Home/Stories of the Road /Seeing Pink and Saying “Cheese”
Seeing Pink and Saying “Cheese”
Description
Along Route 66, near I-55's mile marker 37, is a land of giants and colossal pink elephants, giant ice cream cones and gingerbread gazebos, spaceships and other-worldly possessions. These collectibles sit outside the Pink Elephant Antique Mall. Since 2005, this yard art has enticed interstate travelers to stop for a closer look. Owner Dave Hammond traveled all over the country to salvage these oddities and bring them home to the front yard of I-55. Why? Because he likes to see people smile. Hammond said that you wouldn’t believe how many people over the years have stopped just to have their picture taken next to one of these objects. After he met several enthusiastic road-tripping photographers who stopped to take pictures of his first lawn creature, the pink elephant, he liked the idea of adding more and more, just for fun.

Getting these structures here wasn’t always easy. When Hammond and his father traveled to Ohio to purchase the giant ice cream cone, they found it scattered in pieces in a snowy ditch and, fittingly, frozen to the ground. In eight-degree weather, they painstakingly freed it during a snowstorm that dropped ten inches of snow, making it an icy ride home for their ice cream cone. Hammond used a forklift to haul the twenty-six-foot-tall “Beach Guy” out of a densely wooded Wisconsin forest—a true Bigfoot. The Beach Guy originally held a Pepsi-Cola can and had a brief cameo in the 1990 film Flatliners. The gazebo was rolled in from Branson, Missouri, and the spaceship was transported from Springfield, Illinois. The Muffler Man was moved in from Kentucky, and the half-elephants were hauled from Mills Mall in St. Louis. The thirteen-foot tricycle was pedaled in from just down the road, and as for the famous pink elephant, it has been on Route 66 for years. It just migrated a bit farther north from its spot at a Mexican restaurant in Granite City.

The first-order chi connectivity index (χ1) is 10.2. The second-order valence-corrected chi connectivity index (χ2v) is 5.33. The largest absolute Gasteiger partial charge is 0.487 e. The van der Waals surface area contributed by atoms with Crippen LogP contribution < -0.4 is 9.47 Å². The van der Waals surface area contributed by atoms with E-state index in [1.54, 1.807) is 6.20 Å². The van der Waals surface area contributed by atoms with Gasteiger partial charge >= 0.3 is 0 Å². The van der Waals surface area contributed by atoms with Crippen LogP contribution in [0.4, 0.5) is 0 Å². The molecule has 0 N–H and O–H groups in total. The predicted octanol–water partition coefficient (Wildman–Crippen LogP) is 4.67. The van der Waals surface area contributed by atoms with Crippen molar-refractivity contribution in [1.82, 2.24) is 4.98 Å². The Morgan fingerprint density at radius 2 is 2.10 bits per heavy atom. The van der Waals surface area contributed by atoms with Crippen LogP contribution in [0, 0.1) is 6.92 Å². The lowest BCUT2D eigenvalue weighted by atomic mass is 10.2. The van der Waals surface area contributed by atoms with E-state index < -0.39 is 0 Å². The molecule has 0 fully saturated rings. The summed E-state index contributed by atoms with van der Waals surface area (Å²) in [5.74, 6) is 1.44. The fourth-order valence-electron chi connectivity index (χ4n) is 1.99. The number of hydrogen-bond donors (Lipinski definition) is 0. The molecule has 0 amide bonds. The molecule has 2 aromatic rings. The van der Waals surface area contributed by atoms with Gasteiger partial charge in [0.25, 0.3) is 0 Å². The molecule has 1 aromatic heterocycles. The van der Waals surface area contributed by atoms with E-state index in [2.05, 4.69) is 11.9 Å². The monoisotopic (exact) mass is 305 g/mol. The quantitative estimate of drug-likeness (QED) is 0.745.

The antique mall’s building dates back to 1949, when it was the Livingston High School. The old classrooms in the upstairs are now storage rooms, while the gymnasium floor is covered with antiques and collectibles. Wouldn’t Hammond’s lawn have been the perfect school playground?

- Excerpt taken from Traveling Through Illinois: Stories of I-55 Landmarks & Landscapes Between Chicago & St. Louis, Cadden, LuAnn & Cable, Ted. Arcadia Publishing & the History Press, 2013.

Share Your Story
Our Newsletter

Keep up with the latest Illinois Route 66 news, stories, and events by subscribing to our newsletter the Mother Road Rambler.

Sign Up Subscribe
Join The Byway
Make A Donation